Bush Plan Greeted With Caution

David Leonard, who supports President Bush's Social Security plan, made his views known outside the Fairfax County facility where the president tried to drum up support for his proposal among young people.
David Leonard, who supports President Bush's Social Security plan, made his views known outside the Fairfax County facility where the president tried to drum up support for his proposal among young people. (By James A. Parcell -- The Washington Post)
By Jonathan Weisman
Washington Post Staff Writer
Saturday, April 30, 2005

President Bush's embrace of Social Security benefit cuts that would hit 70 percent of future retirees received a wary reception from both parties yesterday as Congress prepared to move ahead with remedies for the retirement system's financial problems.

House leaders vowed to press on with a Social Security bill, starting with hearings that will begin May 12 and culminating with legislation, "probably in early June," said Rep. Bill Thomas (R-Calif.), the Ways and Means chairman, who is likely to be instrumental in crafting the legislation.

"What the president has done is fundamentally courageous," Thomas said, "and what Republicans will do is follow the president."

Other Republicans were far more reluctant. Some, such as Sen. George Allen (R-Va.), were searching for options that would spare middle-income earners while placing a larger burden on the affluent.

"I wouldn't want to have a proposal that makes it more difficult for people of lower and middle incomes to provide for their retirement security," Allen said in a luncheon with Washington Post reporters and editors.

Others blanched at the traditionally liberal notion that the level of sacrifice should rise with income. "That's an idea that comes from the left typically -- means testing," said Rep. Paul Ryan (R-Wis.), who has co-written Social Security legislation that creates large private accounts and guarantees that investment returns will be lucrative enough to beat currently scheduled benefits.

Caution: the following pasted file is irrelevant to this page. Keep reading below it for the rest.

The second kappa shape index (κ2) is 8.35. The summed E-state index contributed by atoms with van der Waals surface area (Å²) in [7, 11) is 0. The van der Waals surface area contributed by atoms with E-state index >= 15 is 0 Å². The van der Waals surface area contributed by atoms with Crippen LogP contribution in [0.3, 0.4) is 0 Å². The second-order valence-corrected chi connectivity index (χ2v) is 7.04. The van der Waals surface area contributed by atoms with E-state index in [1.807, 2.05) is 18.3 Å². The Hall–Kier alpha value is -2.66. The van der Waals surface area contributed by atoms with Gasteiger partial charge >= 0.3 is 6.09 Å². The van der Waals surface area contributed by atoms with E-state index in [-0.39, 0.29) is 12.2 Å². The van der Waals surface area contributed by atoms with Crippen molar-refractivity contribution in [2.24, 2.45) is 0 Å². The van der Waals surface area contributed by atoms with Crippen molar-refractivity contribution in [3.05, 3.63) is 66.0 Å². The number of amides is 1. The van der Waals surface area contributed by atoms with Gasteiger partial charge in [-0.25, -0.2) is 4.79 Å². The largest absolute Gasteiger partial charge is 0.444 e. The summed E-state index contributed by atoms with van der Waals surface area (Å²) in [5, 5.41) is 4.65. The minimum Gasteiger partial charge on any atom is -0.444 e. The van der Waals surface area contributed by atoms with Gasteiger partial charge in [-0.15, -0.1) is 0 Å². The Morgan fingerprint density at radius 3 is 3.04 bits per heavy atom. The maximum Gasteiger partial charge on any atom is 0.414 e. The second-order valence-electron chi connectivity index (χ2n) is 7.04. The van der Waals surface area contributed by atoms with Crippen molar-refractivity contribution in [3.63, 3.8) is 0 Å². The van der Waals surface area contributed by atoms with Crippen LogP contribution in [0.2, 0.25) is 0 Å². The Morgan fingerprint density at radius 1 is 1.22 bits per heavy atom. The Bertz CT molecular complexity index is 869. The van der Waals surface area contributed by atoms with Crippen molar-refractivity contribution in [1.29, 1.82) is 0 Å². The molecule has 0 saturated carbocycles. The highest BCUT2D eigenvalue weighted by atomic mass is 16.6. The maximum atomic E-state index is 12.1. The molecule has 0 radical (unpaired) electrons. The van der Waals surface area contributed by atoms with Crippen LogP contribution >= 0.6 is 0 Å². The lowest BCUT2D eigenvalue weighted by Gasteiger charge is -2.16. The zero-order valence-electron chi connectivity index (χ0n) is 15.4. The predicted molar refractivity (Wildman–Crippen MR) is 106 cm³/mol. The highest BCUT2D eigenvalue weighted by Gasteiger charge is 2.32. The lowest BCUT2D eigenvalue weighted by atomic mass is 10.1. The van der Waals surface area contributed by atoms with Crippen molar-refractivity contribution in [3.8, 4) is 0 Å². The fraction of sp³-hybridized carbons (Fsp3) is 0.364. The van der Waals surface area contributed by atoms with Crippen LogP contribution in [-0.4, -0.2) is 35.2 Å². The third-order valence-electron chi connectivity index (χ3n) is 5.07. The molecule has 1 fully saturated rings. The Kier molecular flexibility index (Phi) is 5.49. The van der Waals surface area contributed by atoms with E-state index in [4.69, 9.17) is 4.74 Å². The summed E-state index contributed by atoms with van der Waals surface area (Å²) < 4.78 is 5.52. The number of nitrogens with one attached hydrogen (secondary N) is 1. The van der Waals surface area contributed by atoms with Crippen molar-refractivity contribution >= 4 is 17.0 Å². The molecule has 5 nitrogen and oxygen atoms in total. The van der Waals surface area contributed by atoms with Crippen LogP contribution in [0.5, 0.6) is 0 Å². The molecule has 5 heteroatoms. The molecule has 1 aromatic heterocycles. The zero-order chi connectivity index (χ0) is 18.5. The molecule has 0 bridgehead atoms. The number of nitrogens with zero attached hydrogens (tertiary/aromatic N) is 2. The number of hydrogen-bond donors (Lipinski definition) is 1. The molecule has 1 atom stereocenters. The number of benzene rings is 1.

Sen. John E. Sununu (R-N.H.), Ryan's co-author, said that the pain implicit in Bush's proposal may not be necessary. "The benefit changes the president proposed does underscore the difference between a proposal that allows relatively large accounts and one that doesn't," he said. "By creating significant accounts, our bill doesn't rely on changes in benefits to reach permanent solvency."

In a news conference, Thomas stressed that any bill out of his committee would address far more issues confronting an aging nation than just Social Security and private investment accounts. The committee would probably bolster private pension plans, provide tax incentives for retirement savings and long-term health care, and clamp down on Medicaid coverage for those who are not truly indigent. He endorsed what he called "the president's concept of having an account with your name on it, a personal account, if you will." But he hastened to add that "personal accounts can take a number of forms."

Thomas did, however, appear ready to accept Bush's approach to Social Security benefit cuts, in which promised benefits for the poor would be protected but cuts would fall progressively harder as incomes rise.

"Those who have no other option should be the ones who get the best return out of Social Security," he said. "But those who have other options perhaps don't need to get as much as the current formula suggests."

Between an earlier proposal for personal accounts and a new benefits plan outlined by the president Thursday night at his news conference, the White House has a nearly complete Social Security proposal.

Workers could divert about a third of the 12.4 percent payroll deduction to accounts in which the money could be invested in stocks and bonds. For every dollar diverted, the traditional Social Security benefit would be reduced by a dollar, plus interest equal to 3 percent above inflation.


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